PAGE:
Despite the Office for National Statistics (ONS) reporting the first across-the-board drop in employment since the Brexit referendum, jobs available in the City were up 5% in November.
“The City is on the receiving end of a lot of punches these days, but it keeps getting back up to fight another day,” said Hakan Enver, Operations Director, Morgan McKinley.
The number of professionals seeking new opportunities has been inching up since April, with November seeing a slight decrease. The 8% month-on-month fall shows an ongoing uncertainty around the Brexit fallout as jobseekers choose to stay put in their current roles. The 37% year-on-year decrease in professional jobseekers is consistent with the post-Brexit loss of EU nationals. “In Brexit adjusted terms, the jobseeker figures are a net positive for the financial services sector,” said Enver.
The Bank of England announced in late November that the nation’s top lenders all passed a recent round of rigorous stress tests. It is the first time in a decade – and since the 2007 crash – that stress tests produced such stellar results. “The stress tests confirm that the City is resilient and they offer hope for its ability to weather the Brexit storms ahead,” said Enver.
One of the stress tests conducted measured resilience under a ‘disorderly Brexit’, a scenario that still cannot be ruled out as EU divorce terms remain largely unknown. “The tests give businesses the opportunity to prepare for a future they know may be around the corner,” said Enver. “All signs indicate that the damage of a ‘disorderly Brexit’ can be offset with a robust trade deal.”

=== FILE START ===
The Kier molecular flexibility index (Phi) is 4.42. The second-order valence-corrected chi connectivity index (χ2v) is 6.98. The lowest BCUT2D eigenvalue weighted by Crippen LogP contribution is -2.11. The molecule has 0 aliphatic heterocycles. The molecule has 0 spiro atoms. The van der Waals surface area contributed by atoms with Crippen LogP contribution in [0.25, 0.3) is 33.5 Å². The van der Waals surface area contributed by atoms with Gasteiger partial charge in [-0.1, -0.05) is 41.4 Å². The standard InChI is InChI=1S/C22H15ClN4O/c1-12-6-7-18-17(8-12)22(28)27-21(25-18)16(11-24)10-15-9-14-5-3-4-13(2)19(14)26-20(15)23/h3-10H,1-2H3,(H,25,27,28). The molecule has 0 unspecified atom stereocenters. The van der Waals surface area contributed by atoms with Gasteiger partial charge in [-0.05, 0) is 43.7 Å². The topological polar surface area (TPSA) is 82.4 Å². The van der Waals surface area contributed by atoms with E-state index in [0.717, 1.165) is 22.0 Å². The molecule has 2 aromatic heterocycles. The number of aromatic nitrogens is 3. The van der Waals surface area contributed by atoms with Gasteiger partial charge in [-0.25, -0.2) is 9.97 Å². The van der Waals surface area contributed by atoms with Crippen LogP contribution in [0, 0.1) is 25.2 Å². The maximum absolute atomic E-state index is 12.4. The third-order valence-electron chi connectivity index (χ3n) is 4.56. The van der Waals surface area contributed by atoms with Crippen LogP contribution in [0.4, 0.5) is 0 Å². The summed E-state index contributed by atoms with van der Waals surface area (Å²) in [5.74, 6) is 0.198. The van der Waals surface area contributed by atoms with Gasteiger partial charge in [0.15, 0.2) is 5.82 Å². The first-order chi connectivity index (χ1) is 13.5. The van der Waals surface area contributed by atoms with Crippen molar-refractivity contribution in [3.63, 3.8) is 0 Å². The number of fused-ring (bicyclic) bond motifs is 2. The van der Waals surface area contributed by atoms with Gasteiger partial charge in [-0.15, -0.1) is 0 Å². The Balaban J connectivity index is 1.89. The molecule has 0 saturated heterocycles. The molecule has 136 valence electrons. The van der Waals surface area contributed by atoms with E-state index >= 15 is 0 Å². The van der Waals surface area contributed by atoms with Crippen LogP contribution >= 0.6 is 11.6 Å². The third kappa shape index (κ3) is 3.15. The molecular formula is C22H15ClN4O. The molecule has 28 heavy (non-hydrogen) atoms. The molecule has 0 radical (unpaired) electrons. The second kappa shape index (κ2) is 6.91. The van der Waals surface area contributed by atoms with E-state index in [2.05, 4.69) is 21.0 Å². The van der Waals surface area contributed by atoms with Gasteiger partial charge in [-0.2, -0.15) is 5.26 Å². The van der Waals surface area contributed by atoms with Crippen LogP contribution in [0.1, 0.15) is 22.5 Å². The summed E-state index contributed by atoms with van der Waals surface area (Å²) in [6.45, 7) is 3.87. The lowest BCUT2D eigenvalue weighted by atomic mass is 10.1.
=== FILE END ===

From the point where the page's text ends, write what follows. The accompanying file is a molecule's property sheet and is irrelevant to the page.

The average salary change for those moving jobs to another in November held steady at 16%, the equivalent of £8,017 on average in monetary terms. “Despite the ongoing questions raised around the future of the City, organisations are still going out of their way to make sure that they are offering high premiums and a competitive salary to attract talented individuals,” said Enver.
Despite this relatively optimistic news, the City is far from out of the woods: the ONS further reported that EU migration to the UK was down 43% in the year since Brexit; the threat of a ‘no deal’ Brexit is sending chills down business sector spines; office development, a key indicator of business growth, was down 9%; and financial institutions remain poised to pull the trigger on Plan B – following those that have already done so – launching a possible exodus that puts at risk the £72.1bn in tax revenue generated by the City, if the government does not provide a Brexit roadmap by the New Year.
“The tea leaves are impossible to read, but there are potential fights on many fronts left to be fought,” concluded Enver.